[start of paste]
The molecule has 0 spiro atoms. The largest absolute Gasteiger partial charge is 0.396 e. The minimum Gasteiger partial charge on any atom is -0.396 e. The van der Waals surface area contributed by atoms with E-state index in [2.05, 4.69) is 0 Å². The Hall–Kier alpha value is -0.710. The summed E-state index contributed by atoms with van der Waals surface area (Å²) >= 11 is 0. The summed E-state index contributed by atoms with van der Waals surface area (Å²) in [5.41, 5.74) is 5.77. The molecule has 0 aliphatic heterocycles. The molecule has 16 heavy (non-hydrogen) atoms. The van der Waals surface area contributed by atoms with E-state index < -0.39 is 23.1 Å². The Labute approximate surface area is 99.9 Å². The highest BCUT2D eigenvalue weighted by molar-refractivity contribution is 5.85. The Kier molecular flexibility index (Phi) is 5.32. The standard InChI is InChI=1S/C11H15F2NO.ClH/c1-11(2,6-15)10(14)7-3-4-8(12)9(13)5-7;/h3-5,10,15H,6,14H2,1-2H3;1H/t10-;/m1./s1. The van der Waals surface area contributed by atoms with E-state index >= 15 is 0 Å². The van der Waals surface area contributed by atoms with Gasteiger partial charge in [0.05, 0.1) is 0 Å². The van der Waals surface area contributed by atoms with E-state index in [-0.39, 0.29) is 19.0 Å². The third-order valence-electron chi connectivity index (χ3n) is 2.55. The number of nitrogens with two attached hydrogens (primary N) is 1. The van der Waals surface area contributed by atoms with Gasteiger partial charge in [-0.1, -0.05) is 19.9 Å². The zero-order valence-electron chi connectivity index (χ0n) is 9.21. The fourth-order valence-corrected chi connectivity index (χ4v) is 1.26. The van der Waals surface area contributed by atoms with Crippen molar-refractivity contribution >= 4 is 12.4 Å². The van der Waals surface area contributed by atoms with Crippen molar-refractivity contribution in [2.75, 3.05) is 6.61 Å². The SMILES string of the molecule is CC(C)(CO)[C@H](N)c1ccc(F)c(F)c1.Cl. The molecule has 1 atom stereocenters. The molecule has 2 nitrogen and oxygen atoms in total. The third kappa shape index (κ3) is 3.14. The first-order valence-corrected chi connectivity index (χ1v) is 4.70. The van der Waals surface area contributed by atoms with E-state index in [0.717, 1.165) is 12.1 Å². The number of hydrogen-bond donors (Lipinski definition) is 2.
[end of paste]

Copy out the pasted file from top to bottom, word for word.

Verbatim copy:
The molecule has 0 spiro atoms. The largest absolute Gasteiger partial charge is 0.396 e. The minimum Gasteiger partial charge on any atom is -0.396 e. The van der Waals surface area contributed by atoms with E-state index in [2.05, 4.69) is 0 Å². The Hall–Kier alpha value is -0.710. The summed E-state index contributed by atoms with van der Waals surface area (Å²) >= 11 is 0. The summed E-state index contributed by atoms with van der Waals surface area (Å²) in [5.41, 5.74) is 5.77. The molecule has 0 aliphatic heterocycles. The molecule has 16 heavy (non-hydrogen) atoms. The van der Waals surface area contributed by atoms with E-state index < -0.39 is 23.1 Å². The Labute approximate surface area is 99.9 Å². The highest BCUT2D eigenvalue weighted by molar-refractivity contribution is 5.85. The Kier molecular flexibility index (Phi) is 5.32. The standard InChI is InChI=1S/C11H15F2NO.ClH/c1-11(2,6-15)10(14)7-3-4-8(12)9(13)5-7;/h3-5,10,15H,6,14H2,1-2H3;1H/t10-;/m1./s1. The van der Waals surface area contributed by atoms with E-state index >= 15 is 0 Å². The van der Waals surface area contributed by atoms with Gasteiger partial charge in [0.05, 0.1) is 0 Å². The van der Waals surface area contributed by atoms with E-state index in [-0.39, 0.29) is 19.0 Å². The third-order valence-electron chi connectivity index (χ3n) is 2.55. The number of nitrogens with two attached hydrogens (primary N) is 1. The van der Waals surface area contributed by atoms with Gasteiger partial charge in [-0.1, -0.05) is 19.9 Å². The zero-order valence-electron chi connectivity index (χ0n) is 9.21. The fourth-order valence-corrected chi connectivity index (χ4v) is 1.26. The van der Waals surface area contributed by atoms with Crippen molar-refractivity contribution >= 4 is 12.4 Å². The van der Waals surface area contributed by atoms with Crippen molar-refractivity contribution in [2.75, 3.05) is 6.61 Å². The SMILES string of the molecule is CC(C)(CO)[C@H](N)c1ccc(F)c(F)c1.Cl. The molecule has 1 atom stereocenters. The molecule has 2 nitrogen and oxygen atoms in total. The third kappa shape index (κ3) is 3.14. The first-order valence-corrected chi connectivity index (χ1v) is 4.70. The van der Waals surface area contributed by atoms with E-state index in [0.717, 1.165) is 12.1 Å². The number of hydrogen-bond donors (Lipinski definition) is 2.